It undoubted began as a peasant farmers dish. When your oxen dropped in it’s tracks the only methods or eating it lower legs or shanks was to braise them. The local elite would most likely get the best cuts. It’s not haute cuisine so just prod you way through and add you own devices. Variations exist around the world using a variety of different animals.

Here’s a little primary tutorial video

Kind of an Italian pot roast and it can be made with pork, beef or veal and I assume you could make it with turkey legs or lamb shanks – in fact I used to do American Bison and elk.  Traditionally the recipe calls for veal shanks but you could use anything with plenty of attached bone marrow like beef ribs too.  And this is the kind of leftover you want for cannelloni, ravioli, or lasagna!  In Italian it means bone with a hole and formal table service used to include marrow spoons so you could mine the bone marrow from the shanks.  We’ll also make a Battuto,  a  component that has many names in many cultures, which simply put is a fine minced of vegetables and herbs sweated in pork fat and added as an aromatic during the cooking in this case at the end of the process.

Here are several video recipes … just remember it’s peasant food so you have lots of room for creativity.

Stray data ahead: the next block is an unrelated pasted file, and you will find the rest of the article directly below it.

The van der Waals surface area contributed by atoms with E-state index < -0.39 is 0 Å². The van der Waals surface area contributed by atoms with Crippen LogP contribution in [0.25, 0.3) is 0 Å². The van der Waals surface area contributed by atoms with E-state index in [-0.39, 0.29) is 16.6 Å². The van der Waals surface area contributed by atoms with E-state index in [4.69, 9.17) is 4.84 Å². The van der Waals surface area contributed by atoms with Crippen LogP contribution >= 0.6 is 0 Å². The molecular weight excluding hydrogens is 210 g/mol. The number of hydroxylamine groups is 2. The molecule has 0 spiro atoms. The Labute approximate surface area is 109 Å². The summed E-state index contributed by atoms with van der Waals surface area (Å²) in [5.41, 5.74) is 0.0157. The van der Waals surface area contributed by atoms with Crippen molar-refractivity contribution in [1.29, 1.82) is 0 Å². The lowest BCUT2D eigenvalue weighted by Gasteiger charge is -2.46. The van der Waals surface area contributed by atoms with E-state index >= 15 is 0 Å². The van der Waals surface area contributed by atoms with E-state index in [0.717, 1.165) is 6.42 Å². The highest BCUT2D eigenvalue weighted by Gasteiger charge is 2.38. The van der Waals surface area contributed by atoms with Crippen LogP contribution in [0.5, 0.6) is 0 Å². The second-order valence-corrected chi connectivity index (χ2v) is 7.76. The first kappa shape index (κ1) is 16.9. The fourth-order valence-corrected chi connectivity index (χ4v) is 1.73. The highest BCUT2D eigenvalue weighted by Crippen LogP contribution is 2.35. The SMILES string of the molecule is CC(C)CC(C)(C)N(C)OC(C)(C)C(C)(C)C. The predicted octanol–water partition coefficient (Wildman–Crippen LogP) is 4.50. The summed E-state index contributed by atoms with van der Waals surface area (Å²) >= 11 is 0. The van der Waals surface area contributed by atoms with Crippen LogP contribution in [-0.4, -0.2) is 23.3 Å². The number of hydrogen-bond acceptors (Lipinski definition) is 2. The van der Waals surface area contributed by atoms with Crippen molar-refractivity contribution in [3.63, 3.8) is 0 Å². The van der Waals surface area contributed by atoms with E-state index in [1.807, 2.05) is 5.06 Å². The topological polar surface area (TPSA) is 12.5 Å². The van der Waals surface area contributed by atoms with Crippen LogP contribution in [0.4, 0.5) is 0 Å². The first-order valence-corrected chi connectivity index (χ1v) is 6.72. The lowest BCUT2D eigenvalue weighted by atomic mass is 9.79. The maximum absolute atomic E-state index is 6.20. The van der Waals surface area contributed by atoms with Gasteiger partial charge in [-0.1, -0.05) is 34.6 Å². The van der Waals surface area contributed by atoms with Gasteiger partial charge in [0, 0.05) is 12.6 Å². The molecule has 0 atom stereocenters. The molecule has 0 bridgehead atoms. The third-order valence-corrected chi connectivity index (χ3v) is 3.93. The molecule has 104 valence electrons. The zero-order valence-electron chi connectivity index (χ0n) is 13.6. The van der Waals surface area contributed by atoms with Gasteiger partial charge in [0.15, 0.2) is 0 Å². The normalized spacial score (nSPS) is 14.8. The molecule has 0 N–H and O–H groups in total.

1 teaspoon fresh rosemary

1 teaspoon fresh sage – or dry rubbed

1 tablespoon garlic, minced

2 tablespoons parsley, chopped Italian

2 tablespoons lemon zest

2 rashers of bacon

2 pounds sliced beef shanks – 1” thick

2 cups mirepoix (carrots, onion, celery) equal portions, cubed

3 cups meat stock

3 tablespoons tomato paste or spaghetti sauce – sundried tomatoes

To taste salt/pepper – chicken stock

olive oil


  1. Process the first six ingredients of the BATTUTO and sweat till thickened, remove from heat and reserve
  2. Dredge the shanks in seasoned flour and brown in olive oil using a deep brazier
  3. Add the mirepoix of celery, onion, and carrot, the wine, the meat stock and the tomato product.  Bring to a boil then reduce heat to a simmer for two hours
  4. Add the BATTUTO and simmer for additional 15 minutes then adjust seasonings with granulated chicken base or salt/pepper

Many Osso Bucco recipes include a table condiment called germolta which is mince of lemon zest, parsley and garlic that you add to your serving but we really don’t need that since we’ve constructed and used the battuto.